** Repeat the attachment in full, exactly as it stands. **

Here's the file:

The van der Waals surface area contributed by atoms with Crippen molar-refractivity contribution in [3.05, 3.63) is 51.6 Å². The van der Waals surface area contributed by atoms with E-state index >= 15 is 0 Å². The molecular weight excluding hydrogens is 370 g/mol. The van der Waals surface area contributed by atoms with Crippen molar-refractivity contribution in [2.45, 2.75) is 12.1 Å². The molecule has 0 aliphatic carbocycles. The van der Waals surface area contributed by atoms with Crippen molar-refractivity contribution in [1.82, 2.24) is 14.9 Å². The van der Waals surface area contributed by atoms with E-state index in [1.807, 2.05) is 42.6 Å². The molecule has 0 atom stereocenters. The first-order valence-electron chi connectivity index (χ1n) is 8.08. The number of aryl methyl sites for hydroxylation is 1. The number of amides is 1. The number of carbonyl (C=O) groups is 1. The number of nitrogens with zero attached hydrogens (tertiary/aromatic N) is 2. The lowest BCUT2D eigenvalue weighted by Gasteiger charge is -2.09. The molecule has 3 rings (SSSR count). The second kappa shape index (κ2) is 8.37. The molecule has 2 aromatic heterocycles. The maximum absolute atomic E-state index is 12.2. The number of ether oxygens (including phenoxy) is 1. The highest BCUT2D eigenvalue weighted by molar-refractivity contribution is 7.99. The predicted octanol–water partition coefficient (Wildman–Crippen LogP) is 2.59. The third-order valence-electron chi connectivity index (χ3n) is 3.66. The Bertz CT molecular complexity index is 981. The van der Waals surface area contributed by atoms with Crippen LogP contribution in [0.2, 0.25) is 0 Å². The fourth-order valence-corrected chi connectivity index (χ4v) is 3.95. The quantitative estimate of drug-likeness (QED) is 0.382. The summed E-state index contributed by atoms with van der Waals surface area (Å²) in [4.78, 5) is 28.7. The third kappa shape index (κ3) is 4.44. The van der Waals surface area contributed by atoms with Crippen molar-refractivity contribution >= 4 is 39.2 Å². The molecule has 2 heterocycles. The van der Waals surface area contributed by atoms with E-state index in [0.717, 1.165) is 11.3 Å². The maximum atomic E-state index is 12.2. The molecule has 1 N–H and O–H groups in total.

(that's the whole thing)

The van der Waals surface area contributed by atoms with Crippen molar-refractivity contribution in [3.05, 3.63) is 51.6 Å². The van der Waals surface area contributed by atoms with E-state index >= 15 is 0 Å². The molecular weight excluding hydrogens is 370 g/mol. The van der Waals surface area contributed by atoms with Crippen molar-refractivity contribution in [2.45, 2.75) is 12.1 Å². The molecule has 0 aliphatic carbocycles. The van der Waals surface area contributed by atoms with Crippen molar-refractivity contribution in [1.82, 2.24) is 14.9 Å². The van der Waals surface area contributed by atoms with E-state index in [1.807, 2.05) is 42.6 Å². The molecule has 0 atom stereocenters. The first-order valence-electron chi connectivity index (χ1n) is 8.08. The number of aryl methyl sites for hydroxylation is 1. The number of amides is 1. The number of carbonyl (C=O) groups is 1. The number of nitrogens with zero attached hydrogens (tertiary/aromatic N) is 2. The lowest BCUT2D eigenvalue weighted by Gasteiger charge is -2.09. The molecule has 3 rings (SSSR count). The second kappa shape index (κ2) is 8.37. The molecule has 2 aromatic heterocycles. The maximum absolute atomic E-state index is 12.2. The number of ether oxygens (including phenoxy) is 1. The highest BCUT2D eigenvalue weighted by molar-refractivity contribution is 7.99. The predicted octanol–water partition coefficient (Wildman–Crippen LogP) is 2.59. The third-order valence-electron chi connectivity index (χ3n) is 3.66. The Bertz CT molecular complexity index is 981. The van der Waals surface area contributed by atoms with Crippen LogP contribution in [0.2, 0.25) is 0 Å². The fourth-order valence-corrected chi connectivity index (χ4v) is 3.95. The quantitative estimate of drug-likeness (QED) is 0.382. The summed E-state index contributed by atoms with van der Waals surface area (Å²) in [4.78, 5) is 28.7. The third kappa shape index (κ3) is 4.44. The van der Waals surface area contributed by atoms with Crippen molar-refractivity contribution >= 4 is 39.2 Å². The molecule has 2 heterocycles. The van der Waals surface area contributed by atoms with E-state index in [0.717, 1.165) is 11.3 Å². The maximum atomic E-state index is 12.2. The molecule has 1 N–H and O–H groups in total.